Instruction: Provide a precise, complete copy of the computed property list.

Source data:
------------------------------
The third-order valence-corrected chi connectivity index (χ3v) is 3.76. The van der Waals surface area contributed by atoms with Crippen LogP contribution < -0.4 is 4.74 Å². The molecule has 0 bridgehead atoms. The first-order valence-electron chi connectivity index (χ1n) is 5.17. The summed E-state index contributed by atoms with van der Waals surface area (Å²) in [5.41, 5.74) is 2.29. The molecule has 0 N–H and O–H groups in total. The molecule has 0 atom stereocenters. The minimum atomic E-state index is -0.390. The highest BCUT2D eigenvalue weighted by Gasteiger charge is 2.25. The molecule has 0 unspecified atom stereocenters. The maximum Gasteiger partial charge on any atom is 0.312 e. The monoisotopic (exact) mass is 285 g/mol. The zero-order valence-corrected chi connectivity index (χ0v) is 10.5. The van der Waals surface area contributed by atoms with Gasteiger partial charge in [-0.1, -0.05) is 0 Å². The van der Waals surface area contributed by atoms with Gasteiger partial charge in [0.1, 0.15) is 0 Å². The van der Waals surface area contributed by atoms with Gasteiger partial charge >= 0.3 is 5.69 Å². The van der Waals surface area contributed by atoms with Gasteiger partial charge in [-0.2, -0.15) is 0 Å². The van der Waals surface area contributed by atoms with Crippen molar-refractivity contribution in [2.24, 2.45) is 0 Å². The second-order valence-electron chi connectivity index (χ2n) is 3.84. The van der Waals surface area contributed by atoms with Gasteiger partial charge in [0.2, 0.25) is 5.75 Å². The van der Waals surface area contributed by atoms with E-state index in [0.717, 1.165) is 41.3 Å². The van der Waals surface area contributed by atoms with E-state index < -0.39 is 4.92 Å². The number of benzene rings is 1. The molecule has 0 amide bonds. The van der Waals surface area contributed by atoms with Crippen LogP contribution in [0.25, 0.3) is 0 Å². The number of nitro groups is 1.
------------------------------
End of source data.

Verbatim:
The third-order valence-corrected chi connectivity index (χ3v) is 3.76. The van der Waals surface area contributed by atoms with Crippen LogP contribution < -0.4 is 4.74 Å². The molecule has 0 bridgehead atoms. The first-order valence-electron chi connectivity index (χ1n) is 5.17. The summed E-state index contributed by atoms with van der Waals surface area (Å²) in [5.41, 5.74) is 2.29. The molecule has 0 N–H and O–H groups in total. The molecule has 0 atom stereocenters. The minimum atomic E-state index is -0.390. The highest BCUT2D eigenvalue weighted by Gasteiger charge is 2.25. The molecule has 0 unspecified atom stereocenters. The maximum Gasteiger partial charge on any atom is 0.312 e. The monoisotopic (exact) mass is 285 g/mol. The zero-order valence-corrected chi connectivity index (χ0v) is 10.5. The van der Waals surface area contributed by atoms with Gasteiger partial charge in [-0.1, -0.05) is 0 Å². The van der Waals surface area contributed by atoms with Gasteiger partial charge in [0.1, 0.15) is 0 Å². The van der Waals surface area contributed by atoms with Gasteiger partial charge >= 0.3 is 5.69 Å². The van der Waals surface area contributed by atoms with Gasteiger partial charge in [-0.2, -0.15) is 0 Å². The van der Waals surface area contributed by atoms with Crippen molar-refractivity contribution in [2.24, 2.45) is 0 Å². The second-order valence-electron chi connectivity index (χ2n) is 3.84. The van der Waals surface area contributed by atoms with Gasteiger partial charge in [0.2, 0.25) is 5.75 Å². The van der Waals surface area contributed by atoms with E-state index in [0.717, 1.165) is 41.3 Å². The van der Waals surface area contributed by atoms with E-state index < -0.39 is 4.92 Å². The number of benzene rings is 1. The molecule has 0 amide bonds. The van der Waals surface area contributed by atoms with Crippen LogP contribution in [0.25, 0.3) is 0 Å². The number of nitro groups is 1.